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Friday, January 16, 2009

SHTF: Scavenging 101

In the post-SHTF world, there are a number of ways to have stuff and stay alive.

Produce - grow vegetables, fruit, dairy, meat.
Hunt - animals for food, skins, etc.
Trade - your goods for someone else's stuff.
Buy - you pay for stuff with gold or junk silver.
Scavenge - you search and salvage.

Scavenging is not looting, stealing or raiding each of which is illegal, wrong and dangerous. For a few quick definitions..

Looters - exist immediately after law and order has broken down or is in the process of collapsing. Looters target businesses, stores and homes which have things they want and will take. Generally, looters avoid violence and direct confrontation depending instead upon mob mentality, confusion and panic to get what they want.

Bandits, thieves and robbers - Lie in wait along well traveled areas and target passersby. Bandits rarely travel far from where they make their living and will only move on when confronted with a larger and more deadly force.

Raiders - move and steal, killing and raping as they go. Raiders burn through food, fuel and ammo and have to constantly travel and raid to find more stuff. The worse of the post-SHTF vermin, the raider must be dealt with before they find your retreat.

But let's talk about scavenging. Scavenging is both a bottom feeder mindset but also a resourceful, adaptive past time. Scavenging means to search for and accqure goods and resources which have been abandoned, lost, left behind or overlooked by others.

The scavengers motto is "lost and found, finders keepers". Scavengers will go through the looted grocery store, warehouse or office park long after world has collapsed and the property owner has migrated or expired. Scavengers research and observe a potential find or area and verify that it is not inhabited or otherwise in the possession of others. Scavengers never kill or use force to take, only to defend what they have found and worked for.

Where the scavenger works

The scavenger works from a base of operations, his retreat, urban or rural. He has to have a central location where he lives and stocks his supplies.

The scavenger will target locations for salvage such as..

Retail stores
Warehouses and storage facilities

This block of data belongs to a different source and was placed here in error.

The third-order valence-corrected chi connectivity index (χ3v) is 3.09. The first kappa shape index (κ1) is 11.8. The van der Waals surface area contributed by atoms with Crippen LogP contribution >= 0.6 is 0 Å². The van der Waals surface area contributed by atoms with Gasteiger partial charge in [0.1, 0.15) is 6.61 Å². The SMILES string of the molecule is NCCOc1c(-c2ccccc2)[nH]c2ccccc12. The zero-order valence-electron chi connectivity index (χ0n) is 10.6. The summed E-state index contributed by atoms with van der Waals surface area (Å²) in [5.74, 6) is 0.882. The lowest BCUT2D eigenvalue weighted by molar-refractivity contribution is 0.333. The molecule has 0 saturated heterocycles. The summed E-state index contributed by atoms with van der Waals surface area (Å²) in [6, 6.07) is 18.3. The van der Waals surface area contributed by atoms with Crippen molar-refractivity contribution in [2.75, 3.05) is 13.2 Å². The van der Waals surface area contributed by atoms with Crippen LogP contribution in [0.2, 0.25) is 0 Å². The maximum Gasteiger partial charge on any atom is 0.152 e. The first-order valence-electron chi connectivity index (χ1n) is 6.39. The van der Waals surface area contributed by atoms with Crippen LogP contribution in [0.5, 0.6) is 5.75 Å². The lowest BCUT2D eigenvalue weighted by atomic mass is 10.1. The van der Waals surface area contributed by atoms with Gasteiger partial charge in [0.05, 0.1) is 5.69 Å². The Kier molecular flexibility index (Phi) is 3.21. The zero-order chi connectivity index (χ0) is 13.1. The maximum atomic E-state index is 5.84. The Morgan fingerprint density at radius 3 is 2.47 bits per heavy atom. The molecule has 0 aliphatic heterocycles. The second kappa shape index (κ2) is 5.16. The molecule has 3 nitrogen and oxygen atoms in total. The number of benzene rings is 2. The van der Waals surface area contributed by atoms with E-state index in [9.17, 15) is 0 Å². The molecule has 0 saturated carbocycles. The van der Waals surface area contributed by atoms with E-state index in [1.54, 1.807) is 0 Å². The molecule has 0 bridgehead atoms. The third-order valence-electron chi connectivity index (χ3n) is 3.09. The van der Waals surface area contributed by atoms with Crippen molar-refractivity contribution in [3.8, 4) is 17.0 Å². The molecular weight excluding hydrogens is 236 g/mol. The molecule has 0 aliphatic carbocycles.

Gasoline stations
Businesses and offices
Government facilities, buildings or bases.
Interstate highways and roads for abandoned cars, trucks or other vehicles for fuel and cargo
Abandoned homes, farms or ranches

Tools of the trade

Scavenging typically means traveling light. While it is advantageous to have some sort of vehicle, powered or not, to carry large loads, the typical scavenging run means generally entails carrying as little as possible to the job and leaving with just what you can carry.

The scavenger needs the following tools:

Some sort of bag. A good backpack works, as well as having a few cloth or mesh bags for extras. Trashbags are OK for light salvage, pillow cases work as well.

A crowbar, multi-tool and knife.

Gloves, face mask and goggles are useful, especially the gloves.


Alone or in a group?

It is always best to buddy up when scavenging, for safety, communications and for effort. Whether it is to lift a heavy object or cover a large amount of space in a short time, going with more than one scavenger as a team is the best solution.

What to look for and where to look

Grocery stores - food obviously as well as anything else carried in a grocers. Check under the shelves, any piles of boxes or displays, the back of the store, and loading dock. Always remember that most grocers have offices and areas generally off limits to shoppers.

Gasoline stations - sure the tanks, but don't forget the store, closets, garage, out back and in any storage containers.

Offices, buildings and office parks - break rooms for vending machines, coffee, paper products, the refrigerator. Employee desks (most people keep food or snacks in desk as well as other goodies), storage closets for supplies and giveaways.

Highways and roads - Abandoned cars for fuel and goods left behind, trucks for fuel and cargo (most trucks are contract and unmarked), any highway or DOT storage warehouses or depots.

Abandoned houses - naturally food and supplies inside, but also check the garage, basement, attic, and outside for garden or fruit/nut trees.

In every building and vehicle, search for hidden storage spaces, compartments and trunks. Almost every place has a hidden storage area that other scavengers may have overlooked. Check under furniture or fixtures which seem too heavy to move. In air ducts and fireplaces. In bathrooms.

The good scavenger can have a profitable day no matter where he searches if he knows where to look, what to look for and how to do his job.


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